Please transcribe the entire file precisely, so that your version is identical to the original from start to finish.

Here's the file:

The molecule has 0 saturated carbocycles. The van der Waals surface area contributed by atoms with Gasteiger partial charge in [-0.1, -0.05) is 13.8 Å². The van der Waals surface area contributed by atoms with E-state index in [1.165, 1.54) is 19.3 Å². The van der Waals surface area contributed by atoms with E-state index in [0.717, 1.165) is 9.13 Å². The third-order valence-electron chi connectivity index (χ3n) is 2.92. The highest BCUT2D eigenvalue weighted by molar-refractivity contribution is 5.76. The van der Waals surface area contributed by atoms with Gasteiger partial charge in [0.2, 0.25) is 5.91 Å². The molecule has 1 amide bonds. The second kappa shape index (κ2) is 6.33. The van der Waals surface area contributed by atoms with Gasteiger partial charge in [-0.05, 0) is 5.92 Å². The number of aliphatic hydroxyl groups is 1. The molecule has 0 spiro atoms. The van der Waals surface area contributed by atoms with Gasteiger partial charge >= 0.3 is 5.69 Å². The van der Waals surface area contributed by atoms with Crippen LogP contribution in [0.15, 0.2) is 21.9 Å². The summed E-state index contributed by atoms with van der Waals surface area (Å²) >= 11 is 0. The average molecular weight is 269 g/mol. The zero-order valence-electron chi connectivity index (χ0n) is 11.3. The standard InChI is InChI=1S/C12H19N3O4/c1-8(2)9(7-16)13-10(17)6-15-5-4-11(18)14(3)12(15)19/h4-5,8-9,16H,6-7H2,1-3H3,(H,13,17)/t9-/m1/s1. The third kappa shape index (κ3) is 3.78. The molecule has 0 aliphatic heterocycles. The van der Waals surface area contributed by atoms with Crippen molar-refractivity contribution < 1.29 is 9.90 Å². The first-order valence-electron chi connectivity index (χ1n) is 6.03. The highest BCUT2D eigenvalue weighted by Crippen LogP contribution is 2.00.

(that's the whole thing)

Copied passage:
The molecule has 0 saturated carbocycles. The van der Waals surface area contributed by atoms with Gasteiger partial charge in [-0.1, -0.05) is 13.8 Å². The van der Waals surface area contributed by atoms with E-state index in [1.165, 1.54) is 19.3 Å². The van der Waals surface area contributed by atoms with E-state index in [0.717, 1.165) is 9.13 Å². The third-order valence-electron chi connectivity index (χ3n) is 2.92. The highest BCUT2D eigenvalue weighted by molar-refractivity contribution is 5.76. The van der Waals surface area contributed by atoms with Gasteiger partial charge in [0.2, 0.25) is 5.91 Å². The molecule has 1 amide bonds. The second kappa shape index (κ2) is 6.33. The van der Waals surface area contributed by atoms with Gasteiger partial charge in [-0.05, 0) is 5.92 Å². The number of aliphatic hydroxyl groups is 1. The molecule has 0 spiro atoms. The van der Waals surface area contributed by atoms with Gasteiger partial charge >= 0.3 is 5.69 Å². The van der Waals surface area contributed by atoms with Crippen LogP contribution in [0.15, 0.2) is 21.9 Å². The summed E-state index contributed by atoms with van der Waals surface area (Å²) >= 11 is 0. The average molecular weight is 269 g/mol. The zero-order valence-electron chi connectivity index (χ0n) is 11.3. The standard InChI is InChI=1S/C12H19N3O4/c1-8(2)9(7-16)13-10(17)6-15-5-4-11(18)14(3)12(15)19/h4-5,8-9,16H,6-7H2,1-3H3,(H,13,17)/t9-/m1/s1. The third kappa shape index (κ3) is 3.78. The molecule has 0 aliphatic heterocycles. The van der Waals surface area contributed by atoms with Crippen molar-refractivity contribution < 1.29 is 9.90 Å². The first-order valence-electron chi connectivity index (χ1n) is 6.03. The highest BCUT2D eigenvalue weighted by Crippen LogP contribution is 2.00.